Abstract Objective Although alexithymia has been suggested to be associated with cardiovascular diseases, studies are scarce and a causal relationship is questionable. This study explored the prospective association between alexithymia and cardiovascular events in middle-aged participants without cardiovascular history at baseline. Methods The 26-item Toronto Alexithymia Scale (TAS-26) was completed by 5,586 participants of the French Supplémentation en Vitamines et Minéraux AntioXydants (SU.VI.MAX) cohort (41.4% of men, mean age ± SD: 52.2 ± 6.3 years) in 1996-1997. Covariates measured at baseline included age, occupational status, depressive symptoms, smoking status, body mass index, hypertension, diabetes, hypercholesterolemia and hypertriglyceridemia. The follow-up ran from January 1, 1998 to the date of the first cardiovascular event, the date of death or September 1, 2007, whichever occurred first. Cardiovascular events were validated by an independent expert committee. Hazard ratios (HR) and 95% confidence intervals (CI) were computed with Cox regressions. Results During an average of 8.9 years of follow-up, 171 first cardiovascular events were validated. Adjusting for age, sex and occupational status, there was no association between baseline alexithymia and cardiovascular events at follow-up (HR [95% CI] for 15 points of TAS-26: 1.00 [0.81-1.23], p > 0.99). Adjusting for all covariates, using binary TAS-26 cut-offs or TAS-26 subscores yielded similar non-significant results. Conclusions In this large prospective study, alexithymia and cardiovascular events were not associated among a nonclinical population. This casts some doubt on whether alexithymia could be a meaningful target in the prevention of cardiovascular diseases.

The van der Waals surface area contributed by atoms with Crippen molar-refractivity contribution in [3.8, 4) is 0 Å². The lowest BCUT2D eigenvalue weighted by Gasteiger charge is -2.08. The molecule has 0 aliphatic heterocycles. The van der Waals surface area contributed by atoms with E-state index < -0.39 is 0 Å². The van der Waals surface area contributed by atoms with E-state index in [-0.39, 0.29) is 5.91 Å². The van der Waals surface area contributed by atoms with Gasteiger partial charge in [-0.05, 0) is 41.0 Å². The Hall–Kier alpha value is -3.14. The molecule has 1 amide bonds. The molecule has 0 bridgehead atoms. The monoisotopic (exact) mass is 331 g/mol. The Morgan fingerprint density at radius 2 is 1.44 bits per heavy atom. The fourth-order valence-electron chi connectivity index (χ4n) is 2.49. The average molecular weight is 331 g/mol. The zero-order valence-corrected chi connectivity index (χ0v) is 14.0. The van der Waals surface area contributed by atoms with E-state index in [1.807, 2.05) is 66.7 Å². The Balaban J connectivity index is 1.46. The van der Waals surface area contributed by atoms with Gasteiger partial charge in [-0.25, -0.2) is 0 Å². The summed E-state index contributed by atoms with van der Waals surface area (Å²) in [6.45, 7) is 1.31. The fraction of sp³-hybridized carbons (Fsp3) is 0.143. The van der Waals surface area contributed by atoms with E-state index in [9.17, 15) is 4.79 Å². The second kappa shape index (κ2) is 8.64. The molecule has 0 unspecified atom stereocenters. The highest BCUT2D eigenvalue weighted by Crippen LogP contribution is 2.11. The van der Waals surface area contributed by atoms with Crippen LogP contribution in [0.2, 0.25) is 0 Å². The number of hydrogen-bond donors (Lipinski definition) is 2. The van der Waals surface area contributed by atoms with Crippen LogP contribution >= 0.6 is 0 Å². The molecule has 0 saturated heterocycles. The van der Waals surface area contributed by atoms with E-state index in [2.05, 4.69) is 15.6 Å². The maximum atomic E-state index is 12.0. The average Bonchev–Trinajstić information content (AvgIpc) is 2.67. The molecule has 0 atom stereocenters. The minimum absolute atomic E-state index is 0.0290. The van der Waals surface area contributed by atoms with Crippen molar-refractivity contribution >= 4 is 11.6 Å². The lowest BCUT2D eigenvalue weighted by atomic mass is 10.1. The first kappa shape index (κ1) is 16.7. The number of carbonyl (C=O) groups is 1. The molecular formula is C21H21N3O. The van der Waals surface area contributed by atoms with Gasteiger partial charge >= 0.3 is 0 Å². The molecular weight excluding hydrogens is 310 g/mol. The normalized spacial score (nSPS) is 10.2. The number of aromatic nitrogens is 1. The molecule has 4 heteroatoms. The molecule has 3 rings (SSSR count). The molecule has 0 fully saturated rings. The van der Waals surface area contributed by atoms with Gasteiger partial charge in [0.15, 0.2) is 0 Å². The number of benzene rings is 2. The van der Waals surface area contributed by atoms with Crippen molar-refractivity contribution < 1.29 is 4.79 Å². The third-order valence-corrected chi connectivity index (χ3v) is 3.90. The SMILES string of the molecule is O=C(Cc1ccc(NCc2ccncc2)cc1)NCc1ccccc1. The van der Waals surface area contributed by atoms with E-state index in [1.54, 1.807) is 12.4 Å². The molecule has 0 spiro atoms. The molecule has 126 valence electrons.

Psychosomatic Medicine – Wolters Kluwer Health
Published: Nov 1, 2018
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